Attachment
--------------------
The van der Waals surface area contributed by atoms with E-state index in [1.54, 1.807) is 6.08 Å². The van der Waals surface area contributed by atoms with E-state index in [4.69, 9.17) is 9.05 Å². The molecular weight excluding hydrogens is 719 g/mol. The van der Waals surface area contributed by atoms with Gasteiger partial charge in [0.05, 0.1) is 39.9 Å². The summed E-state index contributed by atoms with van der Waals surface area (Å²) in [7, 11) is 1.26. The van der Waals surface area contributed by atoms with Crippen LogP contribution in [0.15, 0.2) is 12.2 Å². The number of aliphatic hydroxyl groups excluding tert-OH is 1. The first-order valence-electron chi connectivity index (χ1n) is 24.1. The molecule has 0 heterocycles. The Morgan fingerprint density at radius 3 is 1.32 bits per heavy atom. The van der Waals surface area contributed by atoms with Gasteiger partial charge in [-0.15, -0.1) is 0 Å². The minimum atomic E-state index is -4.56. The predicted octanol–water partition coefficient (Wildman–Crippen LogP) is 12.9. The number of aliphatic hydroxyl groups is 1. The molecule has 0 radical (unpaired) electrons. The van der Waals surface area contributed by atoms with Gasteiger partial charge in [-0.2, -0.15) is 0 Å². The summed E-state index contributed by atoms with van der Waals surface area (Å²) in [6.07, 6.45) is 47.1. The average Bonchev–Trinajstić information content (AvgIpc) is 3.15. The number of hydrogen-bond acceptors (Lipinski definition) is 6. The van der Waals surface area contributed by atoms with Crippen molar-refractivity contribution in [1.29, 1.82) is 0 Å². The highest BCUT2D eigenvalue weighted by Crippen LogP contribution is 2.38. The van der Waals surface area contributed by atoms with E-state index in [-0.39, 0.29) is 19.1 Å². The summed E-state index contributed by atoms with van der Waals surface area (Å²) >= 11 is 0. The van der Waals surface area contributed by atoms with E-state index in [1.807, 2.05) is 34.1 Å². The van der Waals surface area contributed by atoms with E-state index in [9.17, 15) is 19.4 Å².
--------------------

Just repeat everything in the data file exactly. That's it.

The van der Waals surface area contributed by atoms with E-state index in [1.54, 1.807) is 6.08 Å². The van der Waals surface area contributed by atoms with E-state index in [4.69, 9.17) is 9.05 Å². The molecular weight excluding hydrogens is 719 g/mol. The van der Waals surface area contributed by atoms with Gasteiger partial charge in [0.05, 0.1) is 39.9 Å². The summed E-state index contributed by atoms with van der Waals surface area (Å²) in [7, 11) is 1.26. The van der Waals surface area contributed by atoms with Crippen LogP contribution in [0.15, 0.2) is 12.2 Å². The number of aliphatic hydroxyl groups excluding tert-OH is 1. The first-order valence-electron chi connectivity index (χ1n) is 24.1. The molecule has 0 heterocycles. The Morgan fingerprint density at radius 3 is 1.32 bits per heavy atom. The van der Waals surface area contributed by atoms with Gasteiger partial charge in [-0.15, -0.1) is 0 Å². The minimum atomic E-state index is -4.56. The predicted octanol–water partition coefficient (Wildman–Crippen LogP) is 12.9. The number of aliphatic hydroxyl groups is 1. The molecule has 0 radical (unpaired) electrons. The van der Waals surface area contributed by atoms with Gasteiger partial charge in [-0.2, -0.15) is 0 Å². The summed E-state index contributed by atoms with van der Waals surface area (Å²) in [6.07, 6.45) is 47.1. The average Bonchev–Trinajstić information content (AvgIpc) is 3.15. The number of hydrogen-bond acceptors (Lipinski definition) is 6. The van der Waals surface area contributed by atoms with Crippen molar-refractivity contribution in [1.29, 1.82) is 0 Å². The highest BCUT2D eigenvalue weighted by Crippen LogP contribution is 2.38. The van der Waals surface area contributed by atoms with E-state index in [-0.39, 0.29) is 19.1 Å². The summed E-state index contributed by atoms with van der Waals surface area (Å²) >= 11 is 0. The van der Waals surface area contributed by atoms with E-state index in [1.807, 2.05) is 34.1 Å². The van der Waals surface area contributed by atoms with E-state index in [9.17, 15) is 19.4 Å².